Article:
- a platform or raised structure in a church, from which the sermon is delivered or the service is conducted.
- the pulpit,
- the clerical profession; the ministry.
- members of the clergy collectively: In attendance were representatives of medicine, the pulpit, and the bar.
- (especially in Protestantism and Judaism) the position of pastor or rabbi: He heard of a pulpit in Chicago that was about to be vacated.
- (in small craft)
- a safety rail rising about 18 to 30 inches (48 to 76 cm) from the deck near the bow and extending around it.
- a similar rail at the stern.
- a control booth in a factory, usually elevated and glass-enclosed, from which an operator can observe and direct the manufacturing process.
Origin of pulpit
Examples from the Web for pulpit
A Belgian church has a chalkboard sitting at the pulpit with the jungle peeking through the windows behind it.The Congo's Forgotten Colonial Getaway
December 18, 2014
Reinke lost his pulpit and was drummed out of the conservative Missouri Synod of the Lutheran denomination.The Pastor Who Scandalized His Town
October 8, 2014
He is also accused of using the pulpit to further a cult of personality surrounding himself.Another Mega Church Implodes
September 14, 2014
To Hice, I suppose, speaking the “biblical truth” means endorsing John McCain from the pulpit, like he did in 2008.Meet the Man Running for Congress on an Anti-Muslim Platform
July 24, 2014
Look, Hice has every right to spew his hate from the pulpit to those who chose to attend his services.Jody Hice: Mr. Bigot Goes to Washington?
June 24, 2014
There was a large platform, with chairs upon it, but no pulpit or reading-desk.Life in London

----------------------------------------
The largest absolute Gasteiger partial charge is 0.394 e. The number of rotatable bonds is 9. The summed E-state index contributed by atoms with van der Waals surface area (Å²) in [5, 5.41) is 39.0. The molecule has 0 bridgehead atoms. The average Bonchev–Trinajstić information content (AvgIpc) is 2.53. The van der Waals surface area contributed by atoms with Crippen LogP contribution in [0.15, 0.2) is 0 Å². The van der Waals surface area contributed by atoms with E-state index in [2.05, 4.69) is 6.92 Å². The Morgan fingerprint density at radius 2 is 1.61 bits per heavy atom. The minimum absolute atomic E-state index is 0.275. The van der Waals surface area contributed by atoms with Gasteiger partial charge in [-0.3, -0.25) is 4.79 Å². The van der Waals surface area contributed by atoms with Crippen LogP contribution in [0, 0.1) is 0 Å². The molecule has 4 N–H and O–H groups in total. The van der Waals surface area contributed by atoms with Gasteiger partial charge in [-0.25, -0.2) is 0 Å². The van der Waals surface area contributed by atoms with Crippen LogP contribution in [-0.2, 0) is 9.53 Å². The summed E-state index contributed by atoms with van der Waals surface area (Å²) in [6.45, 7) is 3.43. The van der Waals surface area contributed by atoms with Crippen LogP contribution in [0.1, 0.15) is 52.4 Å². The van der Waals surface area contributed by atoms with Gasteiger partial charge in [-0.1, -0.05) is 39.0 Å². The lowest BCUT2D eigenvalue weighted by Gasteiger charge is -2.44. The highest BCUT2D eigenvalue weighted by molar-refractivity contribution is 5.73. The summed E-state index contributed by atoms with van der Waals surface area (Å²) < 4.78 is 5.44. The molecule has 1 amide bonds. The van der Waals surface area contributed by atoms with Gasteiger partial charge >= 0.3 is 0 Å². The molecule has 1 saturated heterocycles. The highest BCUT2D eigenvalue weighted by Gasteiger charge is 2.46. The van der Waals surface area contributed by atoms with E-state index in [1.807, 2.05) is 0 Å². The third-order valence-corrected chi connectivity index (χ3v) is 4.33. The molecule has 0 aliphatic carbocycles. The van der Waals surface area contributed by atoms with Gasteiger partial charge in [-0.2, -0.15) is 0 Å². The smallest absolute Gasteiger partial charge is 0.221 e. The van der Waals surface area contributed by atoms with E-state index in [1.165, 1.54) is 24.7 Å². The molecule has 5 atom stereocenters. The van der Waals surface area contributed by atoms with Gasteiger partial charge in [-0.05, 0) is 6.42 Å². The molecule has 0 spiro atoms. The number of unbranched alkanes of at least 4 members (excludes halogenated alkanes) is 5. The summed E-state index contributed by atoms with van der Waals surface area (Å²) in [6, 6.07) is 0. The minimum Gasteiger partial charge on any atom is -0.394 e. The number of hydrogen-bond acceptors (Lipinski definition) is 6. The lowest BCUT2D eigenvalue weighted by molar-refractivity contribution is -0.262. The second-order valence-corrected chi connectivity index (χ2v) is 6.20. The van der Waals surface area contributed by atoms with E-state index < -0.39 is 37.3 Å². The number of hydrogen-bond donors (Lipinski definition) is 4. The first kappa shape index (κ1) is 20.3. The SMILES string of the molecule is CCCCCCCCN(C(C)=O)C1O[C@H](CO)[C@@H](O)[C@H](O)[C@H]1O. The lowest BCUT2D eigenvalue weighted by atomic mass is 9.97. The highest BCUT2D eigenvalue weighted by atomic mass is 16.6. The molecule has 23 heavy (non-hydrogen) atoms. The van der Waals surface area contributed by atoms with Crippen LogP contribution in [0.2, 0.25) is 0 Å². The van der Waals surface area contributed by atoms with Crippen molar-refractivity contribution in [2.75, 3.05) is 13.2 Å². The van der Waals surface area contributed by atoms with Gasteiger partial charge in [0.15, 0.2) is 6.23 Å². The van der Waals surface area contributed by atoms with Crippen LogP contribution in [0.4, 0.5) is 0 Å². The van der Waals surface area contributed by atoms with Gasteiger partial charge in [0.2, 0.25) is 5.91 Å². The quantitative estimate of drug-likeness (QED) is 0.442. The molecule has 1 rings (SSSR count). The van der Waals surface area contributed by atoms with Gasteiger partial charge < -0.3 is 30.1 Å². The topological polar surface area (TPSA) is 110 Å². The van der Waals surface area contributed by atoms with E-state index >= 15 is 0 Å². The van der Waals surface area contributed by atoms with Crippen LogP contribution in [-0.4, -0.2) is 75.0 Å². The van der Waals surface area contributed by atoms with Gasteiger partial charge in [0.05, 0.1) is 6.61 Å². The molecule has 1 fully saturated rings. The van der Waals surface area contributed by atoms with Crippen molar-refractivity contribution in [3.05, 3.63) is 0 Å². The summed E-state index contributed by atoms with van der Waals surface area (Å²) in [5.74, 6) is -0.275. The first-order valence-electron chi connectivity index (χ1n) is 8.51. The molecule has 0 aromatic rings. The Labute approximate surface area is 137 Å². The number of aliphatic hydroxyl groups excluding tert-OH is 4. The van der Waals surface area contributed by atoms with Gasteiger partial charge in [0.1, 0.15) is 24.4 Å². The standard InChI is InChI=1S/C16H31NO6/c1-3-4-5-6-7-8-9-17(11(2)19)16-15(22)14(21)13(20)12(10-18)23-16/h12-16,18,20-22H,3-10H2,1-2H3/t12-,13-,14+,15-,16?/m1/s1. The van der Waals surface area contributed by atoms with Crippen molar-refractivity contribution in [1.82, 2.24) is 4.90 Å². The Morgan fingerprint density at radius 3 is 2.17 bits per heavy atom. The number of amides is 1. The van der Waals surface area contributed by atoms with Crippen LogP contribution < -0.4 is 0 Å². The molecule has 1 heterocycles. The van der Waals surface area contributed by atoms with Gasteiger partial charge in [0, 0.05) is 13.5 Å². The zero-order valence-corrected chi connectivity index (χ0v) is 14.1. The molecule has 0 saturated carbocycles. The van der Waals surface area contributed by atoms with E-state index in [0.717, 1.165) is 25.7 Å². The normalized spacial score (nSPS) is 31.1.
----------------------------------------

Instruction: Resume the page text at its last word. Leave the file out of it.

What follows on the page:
Having ascended the pulpit, Father Massias did not at once speak.The Three Cities Trilogy, Complete
The idea of Turkey wagging his head in a pulpit made me laugh.Ranald Bannerman's Boyhood
And yet this old man in the pulpit called it a place where you went to rest!The Harbor
Then I should never have had to encounter the damnable snares of the pulpit!Salted With Fire
- a raised platform, usually surrounded by a barrier, set up in churches as the appointed place for preaching, leading in prayer, etc
- any similar raised structure, such as a lectern
- a medium for expressing an opinion, such as a column in a newspaper
- the pulpit
- the preaching of the Christian message
- the clergy or their message and influence
Word Origin and History for pulpit
early 14c., from Late Latin pulpitum "raised structure on which preachers stand," in classical Latin "scaffold; stage, platform for actors," of unknown origin. Also borrowed in Middle High German as pulpit (German Pult "desk"). Sense of "Christian preachers and ministers generally" is from 1560s. Pulpiteer, old contemptuous term for "professional preacher," is recorded from 1640s.